- IPC (Indian Penal Code) Section 188 states that in case a person does not honour or refuses to honour the public order issued by a public servant, the punishment in such a case is up to 1 month in jail or a fine up to Rs. 200 or both.
- In case the general public suffers due to the refusal of the person to follow the public order, the punishment is up to 6 months of jail and/or fine of Rs. 2000.
- The Act provides for six months’ imprisonment or Rs. 1000 fine or both on person disobeying the Act.
- Section 4 deals with legal protection to implementing officers acting under the Act.
Has the law been invoked earlier?
- This is not the first time that this law is being invoked in India.
- In 2018, the District Collector of Gujarat’s Vadodara issued a notification under the Act declaring the Khedkarmsiya village – cholera affected.
- In 2015, to deal with Malaria and Dengue, in Chandigarh, the Act was implemented.
- In 2009, to tackle the Swine Flu outbreak in Pune, Section 2 of the Act was enforced to open screening centres in civic hospitals across the city and Swine Flu was declared a Notifiable Disease.
- A notifiable disease is any disease that is required by law to be reported to government authorities.
What is an Epidemic?
- The epidemic is a term that is often broadly used to describe a problem that has grown out of control. It occurs when an infectious disease spreads rapidly to several people within a country or location.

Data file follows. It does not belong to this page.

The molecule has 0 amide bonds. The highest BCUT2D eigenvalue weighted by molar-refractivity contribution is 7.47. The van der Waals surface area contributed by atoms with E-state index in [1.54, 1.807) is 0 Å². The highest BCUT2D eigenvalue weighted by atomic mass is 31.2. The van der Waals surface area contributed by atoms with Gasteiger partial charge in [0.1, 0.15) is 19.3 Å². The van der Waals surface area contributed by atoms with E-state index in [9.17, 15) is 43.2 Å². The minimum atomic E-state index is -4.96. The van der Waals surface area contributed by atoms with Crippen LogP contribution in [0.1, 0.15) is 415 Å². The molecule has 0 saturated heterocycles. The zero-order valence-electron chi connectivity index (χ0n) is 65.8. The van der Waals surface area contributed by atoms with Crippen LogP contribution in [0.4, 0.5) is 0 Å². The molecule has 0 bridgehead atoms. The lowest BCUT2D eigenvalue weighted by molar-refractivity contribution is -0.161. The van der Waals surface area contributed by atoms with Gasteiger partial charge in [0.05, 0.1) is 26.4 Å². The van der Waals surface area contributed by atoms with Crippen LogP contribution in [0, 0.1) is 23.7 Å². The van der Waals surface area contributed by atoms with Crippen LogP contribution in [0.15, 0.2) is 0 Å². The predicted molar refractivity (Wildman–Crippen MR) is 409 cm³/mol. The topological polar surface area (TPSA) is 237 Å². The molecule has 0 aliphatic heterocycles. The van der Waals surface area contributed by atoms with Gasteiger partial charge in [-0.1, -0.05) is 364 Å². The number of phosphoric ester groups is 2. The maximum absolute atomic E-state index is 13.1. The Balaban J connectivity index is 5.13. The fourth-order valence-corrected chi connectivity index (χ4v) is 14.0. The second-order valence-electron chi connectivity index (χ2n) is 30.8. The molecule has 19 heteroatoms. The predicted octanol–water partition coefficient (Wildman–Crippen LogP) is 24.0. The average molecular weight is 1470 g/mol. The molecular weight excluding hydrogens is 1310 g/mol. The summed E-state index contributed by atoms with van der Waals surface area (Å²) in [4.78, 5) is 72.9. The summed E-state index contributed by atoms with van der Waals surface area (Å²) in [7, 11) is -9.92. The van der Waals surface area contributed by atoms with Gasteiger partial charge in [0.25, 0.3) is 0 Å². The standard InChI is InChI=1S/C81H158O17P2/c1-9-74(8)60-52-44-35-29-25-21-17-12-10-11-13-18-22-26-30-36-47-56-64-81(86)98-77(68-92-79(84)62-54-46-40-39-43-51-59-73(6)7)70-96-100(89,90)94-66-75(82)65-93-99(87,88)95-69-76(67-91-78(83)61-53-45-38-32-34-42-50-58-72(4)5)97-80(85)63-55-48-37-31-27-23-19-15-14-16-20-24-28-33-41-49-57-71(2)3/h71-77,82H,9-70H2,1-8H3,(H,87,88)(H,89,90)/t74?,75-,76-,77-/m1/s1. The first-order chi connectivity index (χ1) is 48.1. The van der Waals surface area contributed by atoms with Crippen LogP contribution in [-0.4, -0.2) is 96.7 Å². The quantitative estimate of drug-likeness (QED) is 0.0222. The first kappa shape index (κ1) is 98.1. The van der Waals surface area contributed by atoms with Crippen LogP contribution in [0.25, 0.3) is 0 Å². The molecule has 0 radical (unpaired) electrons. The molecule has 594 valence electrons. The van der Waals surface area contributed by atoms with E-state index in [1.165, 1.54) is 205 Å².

- Epidemics are generally highly communicable diseases that spread through the population in a very short time.
- These diseases could be viral, bacterial or other health events such as obesity.
Throughout history, there have been a number of epidemics that have left a lasting impact on the population/society.
- Plague of Justinian:
- First recorded epidemic in history was the Plague of Justinian which occurred during the Byzantine Empire (541-542 AD).
- It is recorded to have caused the death of about 100 million (which was half of the world’s population), resulting in the highest number of lives lost in epidemic history.
- Black Plague of Europe (1346-1350):
- 50 million people died from the plague that began in Asia and was carried throughout the world by rats covered with infected fleas.
- After arriving in Europe, it killed 60% of the continent’s population.
- Human Immunodeficiency Virus, Acquired Immunodeficiency Syndrome (HIV/AIDS):
- It has been the longest-lasting epidemic, still ongoing.
- The epidemic began in 1960. However, the world became aware of the epidemic only in the 1980s.
- So far, the virus has caused the death of 39 million people worldwide.